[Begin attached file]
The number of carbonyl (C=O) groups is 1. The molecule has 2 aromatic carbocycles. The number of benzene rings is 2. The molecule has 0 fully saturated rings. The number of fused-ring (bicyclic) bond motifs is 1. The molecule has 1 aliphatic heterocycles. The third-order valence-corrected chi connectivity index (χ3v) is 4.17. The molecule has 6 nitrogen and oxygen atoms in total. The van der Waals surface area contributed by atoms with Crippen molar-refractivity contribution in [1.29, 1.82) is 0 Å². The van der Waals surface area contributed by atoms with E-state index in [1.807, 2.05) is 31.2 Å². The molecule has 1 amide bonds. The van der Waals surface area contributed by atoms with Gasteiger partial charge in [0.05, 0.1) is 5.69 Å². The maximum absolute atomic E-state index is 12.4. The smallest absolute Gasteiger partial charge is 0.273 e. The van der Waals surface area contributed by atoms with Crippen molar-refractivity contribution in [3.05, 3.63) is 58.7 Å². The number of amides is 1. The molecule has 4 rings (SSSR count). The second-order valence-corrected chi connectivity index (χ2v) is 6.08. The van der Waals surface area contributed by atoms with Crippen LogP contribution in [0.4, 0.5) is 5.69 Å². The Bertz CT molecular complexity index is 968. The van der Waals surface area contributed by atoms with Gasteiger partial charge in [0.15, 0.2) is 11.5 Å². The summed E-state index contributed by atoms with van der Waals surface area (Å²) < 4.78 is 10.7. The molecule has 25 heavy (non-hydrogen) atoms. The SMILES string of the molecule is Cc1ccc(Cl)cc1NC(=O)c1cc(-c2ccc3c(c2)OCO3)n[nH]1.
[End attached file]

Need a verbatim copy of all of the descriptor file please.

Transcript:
The number of carbonyl (C=O) groups is 1. The molecule has 2 aromatic carbocycles. The number of benzene rings is 2. The molecule has 0 fully saturated rings. The number of fused-ring (bicyclic) bond motifs is 1. The molecule has 1 aliphatic heterocycles. The third-order valence-corrected chi connectivity index (χ3v) is 4.17. The molecule has 6 nitrogen and oxygen atoms in total. The van der Waals surface area contributed by atoms with Crippen molar-refractivity contribution in [1.29, 1.82) is 0 Å². The van der Waals surface area contributed by atoms with E-state index in [1.807, 2.05) is 31.2 Å². The molecule has 1 amide bonds. The van der Waals surface area contributed by atoms with Gasteiger partial charge in [0.05, 0.1) is 5.69 Å². The maximum absolute atomic E-state index is 12.4. The smallest absolute Gasteiger partial charge is 0.273 e. The van der Waals surface area contributed by atoms with Crippen molar-refractivity contribution in [3.05, 3.63) is 58.7 Å². The number of amides is 1. The molecule has 4 rings (SSSR count). The second-order valence-corrected chi connectivity index (χ2v) is 6.08. The van der Waals surface area contributed by atoms with Crippen LogP contribution in [0.4, 0.5) is 5.69 Å². The Bertz CT molecular complexity index is 968. The van der Waals surface area contributed by atoms with Gasteiger partial charge in [0.15, 0.2) is 11.5 Å². The summed E-state index contributed by atoms with van der Waals surface area (Å²) < 4.78 is 10.7. The molecule has 25 heavy (non-hydrogen) atoms. The SMILES string of the molecule is Cc1ccc(Cl)cc1NC(=O)c1cc(-c2ccc3c(c2)OCO3)n[nH]1.